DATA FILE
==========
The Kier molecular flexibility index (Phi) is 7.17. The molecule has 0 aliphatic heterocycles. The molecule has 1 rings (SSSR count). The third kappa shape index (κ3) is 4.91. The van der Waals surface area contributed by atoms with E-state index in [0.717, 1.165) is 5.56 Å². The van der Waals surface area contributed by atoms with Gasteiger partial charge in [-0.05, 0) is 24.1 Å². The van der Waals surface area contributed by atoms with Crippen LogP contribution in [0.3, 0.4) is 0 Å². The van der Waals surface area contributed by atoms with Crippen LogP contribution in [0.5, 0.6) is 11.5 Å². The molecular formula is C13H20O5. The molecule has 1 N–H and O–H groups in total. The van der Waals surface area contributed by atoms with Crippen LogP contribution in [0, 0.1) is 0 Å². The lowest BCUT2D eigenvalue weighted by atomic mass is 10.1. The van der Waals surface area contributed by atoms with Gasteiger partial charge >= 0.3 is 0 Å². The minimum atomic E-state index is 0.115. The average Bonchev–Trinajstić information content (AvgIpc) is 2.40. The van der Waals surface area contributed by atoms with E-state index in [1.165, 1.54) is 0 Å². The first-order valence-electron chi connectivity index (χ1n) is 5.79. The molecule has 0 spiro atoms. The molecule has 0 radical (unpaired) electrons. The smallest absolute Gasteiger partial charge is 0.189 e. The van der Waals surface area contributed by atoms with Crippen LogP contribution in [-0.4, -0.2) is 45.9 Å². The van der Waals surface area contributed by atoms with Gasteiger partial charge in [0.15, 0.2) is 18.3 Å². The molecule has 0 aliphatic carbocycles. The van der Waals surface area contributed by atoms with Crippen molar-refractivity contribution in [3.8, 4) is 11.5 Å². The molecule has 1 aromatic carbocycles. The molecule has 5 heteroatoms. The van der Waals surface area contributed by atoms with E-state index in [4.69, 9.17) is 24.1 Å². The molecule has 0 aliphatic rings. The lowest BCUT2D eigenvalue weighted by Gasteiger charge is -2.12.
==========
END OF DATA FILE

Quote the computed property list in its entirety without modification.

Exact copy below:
The Kier molecular flexibility index (Phi) is 7.17. The molecule has 0 aliphatic heterocycles. The molecule has 1 rings (SSSR count). The third kappa shape index (κ3) is 4.91. The van der Waals surface area contributed by atoms with E-state index in [0.717, 1.165) is 5.56 Å². The van der Waals surface area contributed by atoms with Gasteiger partial charge in [-0.05, 0) is 24.1 Å². The van der Waals surface area contributed by atoms with Crippen LogP contribution in [0.3, 0.4) is 0 Å². The van der Waals surface area contributed by atoms with Crippen LogP contribution in [0.5, 0.6) is 11.5 Å². The molecular formula is C13H20O5. The molecule has 1 N–H and O–H groups in total. The van der Waals surface area contributed by atoms with Crippen LogP contribution in [0, 0.1) is 0 Å². The lowest BCUT2D eigenvalue weighted by atomic mass is 10.1. The van der Waals surface area contributed by atoms with Gasteiger partial charge >= 0.3 is 0 Å². The minimum atomic E-state index is 0.115. The average Bonchev–Trinajstić information content (AvgIpc) is 2.40. The van der Waals surface area contributed by atoms with E-state index in [1.165, 1.54) is 0 Å². The first-order valence-electron chi connectivity index (χ1n) is 5.79. The molecule has 0 spiro atoms. The molecule has 0 radical (unpaired) electrons. The smallest absolute Gasteiger partial charge is 0.189 e. The van der Waals surface area contributed by atoms with Crippen LogP contribution in [-0.4, -0.2) is 45.9 Å². The van der Waals surface area contributed by atoms with Gasteiger partial charge in [0.15, 0.2) is 18.3 Å². The molecule has 0 aliphatic carbocycles. The van der Waals surface area contributed by atoms with Crippen molar-refractivity contribution in [3.8, 4) is 11.5 Å². The molecule has 1 aromatic carbocycles. The molecule has 5 heteroatoms. The van der Waals surface area contributed by atoms with E-state index in [4.69, 9.17) is 24.1 Å². The molecule has 0 aliphatic rings. The lowest BCUT2D eigenvalue weighted by Gasteiger charge is -2.12.